Tracking Credit Cards

I apologize for the delay in posts this week. It has been a crazy week, but I hope I’m back on track. Given that I’ve spent a bit of time explaining how to sign up for credit cards, I thought it was only fitting that I also provide information on how to track your credit cards. This is incredibly important for several reasons. As I explained, you should only be signing up for credit cards in batches every 3-4 months. This is because you want to give your credit report a break so that over time, the inquiries that show up on your report start to fall off. Banks, when pulling your report, do not like to see a lot of recent activity. They directly correlate that with an individual having financial trouble and needing to get a hold of a lot of credit at once. This also contributes to my advice to sign up for 2-4 credit cards per round. This is because if you sign up for credit cards at the same time, the banks will not see the other inquiries. But, if you wait, a day or more, they will see the other inquiries which will give them concern.

The template that I use for tracking my credit cards is found below:

Credit Card Name Sign Up Bonus Annual Fee Minimum Spend Requirement Date Applied Date to Close
           
           
           

You’ll want to keep track of the exact name of your credit card that you’ve signed up for. This is because occasionally banks will release a card similar in name to what you’ve already signed up for but in reality is actually different. This usually means you will be eligible for the sign up bonus again since it is not the exact card you’ve already signed up for. For example, United had a United Mileage Plus Visa card and now that they have merged with Continental, they are offering a United Explorer Visa card. If you had the Mileage Plus card, you are still eligible for the bonus of the Explorer card.

Of course you want to keep track of your sign up bonus, not only so you know what you will be getting, but also to make sure that the bonus you signed up for is what you got. There have been several people who have signed up for a limited time offer but only received the regular offer. If you don’t keep track of what you signed up for, it makes it harder to ensure you got the right bonus.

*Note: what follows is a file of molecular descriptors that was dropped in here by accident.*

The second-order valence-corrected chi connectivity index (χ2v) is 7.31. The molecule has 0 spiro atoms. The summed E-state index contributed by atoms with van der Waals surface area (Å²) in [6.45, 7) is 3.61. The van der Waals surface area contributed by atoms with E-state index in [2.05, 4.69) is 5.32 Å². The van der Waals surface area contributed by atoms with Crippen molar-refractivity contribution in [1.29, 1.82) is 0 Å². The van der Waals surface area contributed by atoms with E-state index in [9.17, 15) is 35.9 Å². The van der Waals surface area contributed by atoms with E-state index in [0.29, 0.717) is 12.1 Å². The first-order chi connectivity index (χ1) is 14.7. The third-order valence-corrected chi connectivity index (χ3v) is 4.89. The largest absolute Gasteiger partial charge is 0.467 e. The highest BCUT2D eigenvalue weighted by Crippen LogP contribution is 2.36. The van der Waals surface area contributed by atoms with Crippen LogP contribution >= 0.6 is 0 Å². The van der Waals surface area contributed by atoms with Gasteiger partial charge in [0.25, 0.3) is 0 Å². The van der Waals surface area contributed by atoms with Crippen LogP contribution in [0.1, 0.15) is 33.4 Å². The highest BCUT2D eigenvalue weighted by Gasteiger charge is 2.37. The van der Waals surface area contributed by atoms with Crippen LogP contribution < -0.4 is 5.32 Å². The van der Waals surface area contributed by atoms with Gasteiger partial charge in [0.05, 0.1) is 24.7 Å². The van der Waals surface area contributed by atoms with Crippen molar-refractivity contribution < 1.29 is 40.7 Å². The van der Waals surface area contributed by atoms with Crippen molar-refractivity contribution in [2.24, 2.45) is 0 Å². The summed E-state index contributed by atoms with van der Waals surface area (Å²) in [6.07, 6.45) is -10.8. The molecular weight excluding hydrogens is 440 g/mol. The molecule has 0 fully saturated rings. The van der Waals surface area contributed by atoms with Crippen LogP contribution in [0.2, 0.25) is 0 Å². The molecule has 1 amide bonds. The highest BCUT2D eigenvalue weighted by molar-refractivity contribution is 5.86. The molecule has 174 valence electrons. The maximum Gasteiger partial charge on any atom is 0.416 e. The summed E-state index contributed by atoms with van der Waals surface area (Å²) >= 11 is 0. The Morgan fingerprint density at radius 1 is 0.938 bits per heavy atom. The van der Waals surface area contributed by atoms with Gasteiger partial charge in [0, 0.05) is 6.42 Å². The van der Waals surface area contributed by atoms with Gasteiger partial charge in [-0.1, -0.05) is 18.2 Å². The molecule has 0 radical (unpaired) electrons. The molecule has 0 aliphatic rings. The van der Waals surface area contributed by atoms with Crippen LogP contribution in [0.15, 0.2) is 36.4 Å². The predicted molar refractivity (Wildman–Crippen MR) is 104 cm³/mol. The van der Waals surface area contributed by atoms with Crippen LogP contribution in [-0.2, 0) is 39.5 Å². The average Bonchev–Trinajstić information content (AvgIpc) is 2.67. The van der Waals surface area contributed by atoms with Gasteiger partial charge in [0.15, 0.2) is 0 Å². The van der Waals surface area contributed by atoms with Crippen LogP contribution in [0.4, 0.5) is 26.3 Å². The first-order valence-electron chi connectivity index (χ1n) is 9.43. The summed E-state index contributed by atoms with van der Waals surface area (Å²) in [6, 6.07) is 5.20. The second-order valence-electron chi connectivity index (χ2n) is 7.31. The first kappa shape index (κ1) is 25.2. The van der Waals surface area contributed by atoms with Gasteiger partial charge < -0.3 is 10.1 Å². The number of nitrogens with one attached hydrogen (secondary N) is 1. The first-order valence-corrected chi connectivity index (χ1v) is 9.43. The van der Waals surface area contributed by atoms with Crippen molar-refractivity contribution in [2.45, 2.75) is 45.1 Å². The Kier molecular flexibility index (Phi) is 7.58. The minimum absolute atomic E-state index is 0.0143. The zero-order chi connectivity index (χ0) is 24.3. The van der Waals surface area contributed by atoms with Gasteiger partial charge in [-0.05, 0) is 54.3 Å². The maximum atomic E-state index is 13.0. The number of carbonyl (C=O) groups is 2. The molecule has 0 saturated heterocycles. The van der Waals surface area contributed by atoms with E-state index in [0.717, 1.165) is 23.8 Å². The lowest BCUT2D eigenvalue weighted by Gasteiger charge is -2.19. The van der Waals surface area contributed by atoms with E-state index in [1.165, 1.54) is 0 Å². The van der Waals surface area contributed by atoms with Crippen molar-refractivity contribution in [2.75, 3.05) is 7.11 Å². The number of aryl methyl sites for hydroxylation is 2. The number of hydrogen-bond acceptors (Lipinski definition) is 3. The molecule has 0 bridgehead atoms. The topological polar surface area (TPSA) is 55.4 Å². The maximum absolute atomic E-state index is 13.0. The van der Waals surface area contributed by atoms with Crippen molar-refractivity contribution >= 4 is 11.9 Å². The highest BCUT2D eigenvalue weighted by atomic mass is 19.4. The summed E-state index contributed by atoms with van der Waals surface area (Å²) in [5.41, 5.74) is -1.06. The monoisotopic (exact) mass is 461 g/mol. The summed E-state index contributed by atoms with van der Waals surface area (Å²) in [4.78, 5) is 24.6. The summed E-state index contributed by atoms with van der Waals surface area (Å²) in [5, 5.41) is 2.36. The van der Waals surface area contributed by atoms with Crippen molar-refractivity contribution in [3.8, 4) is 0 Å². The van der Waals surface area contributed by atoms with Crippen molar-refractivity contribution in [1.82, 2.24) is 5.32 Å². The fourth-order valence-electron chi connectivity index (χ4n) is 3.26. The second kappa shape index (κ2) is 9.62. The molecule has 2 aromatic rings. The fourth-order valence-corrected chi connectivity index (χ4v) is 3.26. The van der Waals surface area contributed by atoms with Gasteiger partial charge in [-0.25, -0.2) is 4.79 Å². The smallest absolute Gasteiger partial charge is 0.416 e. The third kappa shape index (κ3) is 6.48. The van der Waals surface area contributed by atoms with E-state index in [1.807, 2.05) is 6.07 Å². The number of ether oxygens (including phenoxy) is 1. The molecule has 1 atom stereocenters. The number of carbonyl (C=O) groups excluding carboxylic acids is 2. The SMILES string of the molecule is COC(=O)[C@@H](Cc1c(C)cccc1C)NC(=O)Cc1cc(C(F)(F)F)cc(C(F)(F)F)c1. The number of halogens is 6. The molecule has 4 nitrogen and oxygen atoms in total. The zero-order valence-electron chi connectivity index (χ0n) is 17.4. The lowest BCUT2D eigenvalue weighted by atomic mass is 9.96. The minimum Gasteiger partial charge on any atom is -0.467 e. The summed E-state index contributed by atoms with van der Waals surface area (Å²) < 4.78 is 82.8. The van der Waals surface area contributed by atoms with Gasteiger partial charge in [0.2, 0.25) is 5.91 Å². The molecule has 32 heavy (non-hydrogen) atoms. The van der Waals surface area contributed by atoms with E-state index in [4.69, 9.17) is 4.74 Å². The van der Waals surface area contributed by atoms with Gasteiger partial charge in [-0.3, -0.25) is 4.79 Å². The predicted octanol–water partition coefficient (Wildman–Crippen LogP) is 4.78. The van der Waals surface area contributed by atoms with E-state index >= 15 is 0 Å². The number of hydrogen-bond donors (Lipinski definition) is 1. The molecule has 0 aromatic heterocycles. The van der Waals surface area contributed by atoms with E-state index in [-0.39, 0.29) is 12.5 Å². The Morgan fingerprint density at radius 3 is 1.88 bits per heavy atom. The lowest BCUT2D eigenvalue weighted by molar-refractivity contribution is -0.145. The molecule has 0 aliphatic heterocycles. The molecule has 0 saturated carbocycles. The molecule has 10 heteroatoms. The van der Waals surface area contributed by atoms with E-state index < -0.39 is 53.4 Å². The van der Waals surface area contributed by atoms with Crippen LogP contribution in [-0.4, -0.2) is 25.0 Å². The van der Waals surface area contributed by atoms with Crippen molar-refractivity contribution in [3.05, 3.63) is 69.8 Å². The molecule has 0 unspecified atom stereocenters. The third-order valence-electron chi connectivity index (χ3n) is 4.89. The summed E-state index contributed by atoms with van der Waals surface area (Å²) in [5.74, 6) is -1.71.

The annual fee is also important. Most people don’t mind paying the annual fee for a large sign up bonus. But you want to know what the annual fee is when your anniversary is coming up so you can decide if the benefits that you are receiving (or not as the case may be) are worth the annual fee.

The minimum spend requirement is a big one. If you don’t meet the requirement, you don’t get the sign up bonus. You want to keep close track of this one. If you are unsure of the exact date by which you must meet the requirement, send a Secure Message via your online account and ask. My experience with Chase, Citibank, and American Express has been quite positive. They have given me the exact date by which I must meet the requirements.

You’ll also want to know the exact date that you applied for the card. This is important to help you keep track of when you might want to close the card. The general consensus is that you should keep the card open as close to 12 months as possible before closing. This is because, one, they could technically take your bonus away if you haven’t used it yet, and two, you could be flagged as someone who is only signing up for bonuses and not a customer the bank wants. This could prevent you from getting future credit cards with that bank. You don’t want to hit the 12 month mark on the cards that have an annual fee, so if you know the date you applied, you can cancel 11 months out. Keep in mind that it’s quite important to your credit score to keep open as much of your credit limit as possible. As your credit limit goes down, your utility (% of how much credit you are using versus how much credit you have extended to you) goes up. Banks like to see a low utility % when evaluating whether or not they will issue you a new card. In order to avoid this, but still cancel a card, call the credit card company and ask to transfer almost all of your credit line to another card that you have with that bank that is still open. This not only keeps your credit line the same, it also gives you leverage should the credit card company request you transfer credit from an existing card to one that you are applying for before they will open it for you.

Keeping track of when you opened the card is also important so you know when you can apply for another round of credit cards (keeping the 3-4 month timeframe in mind). A hint that I have used when I haven’t tracked a credit card well is to look on your credit card and see when the expiration date is. You signed up for your credit the month of your credit card expiration date.

Another fantastic tool for tracking your miles and points once you get them is Award Wallet. I use them to track the miles and hotel points of every member of my family. Unfortunately, you can no longer track American Airlines (American has disallowed this option, but Award Wallet has a workaround that requires a quick installation). You also are not able to track Southwest points. But every other airline and hotel that I use are monitored on this website. They also can track your travel plans as well. So, on one concise page you can see your miles and points. And on another you can see all of your booked travel plans. It’s free and it is a great way to find everything in one spot!

So, there you have it! My advice for keeping track of all these miles and points that you are (or will be) racking up!

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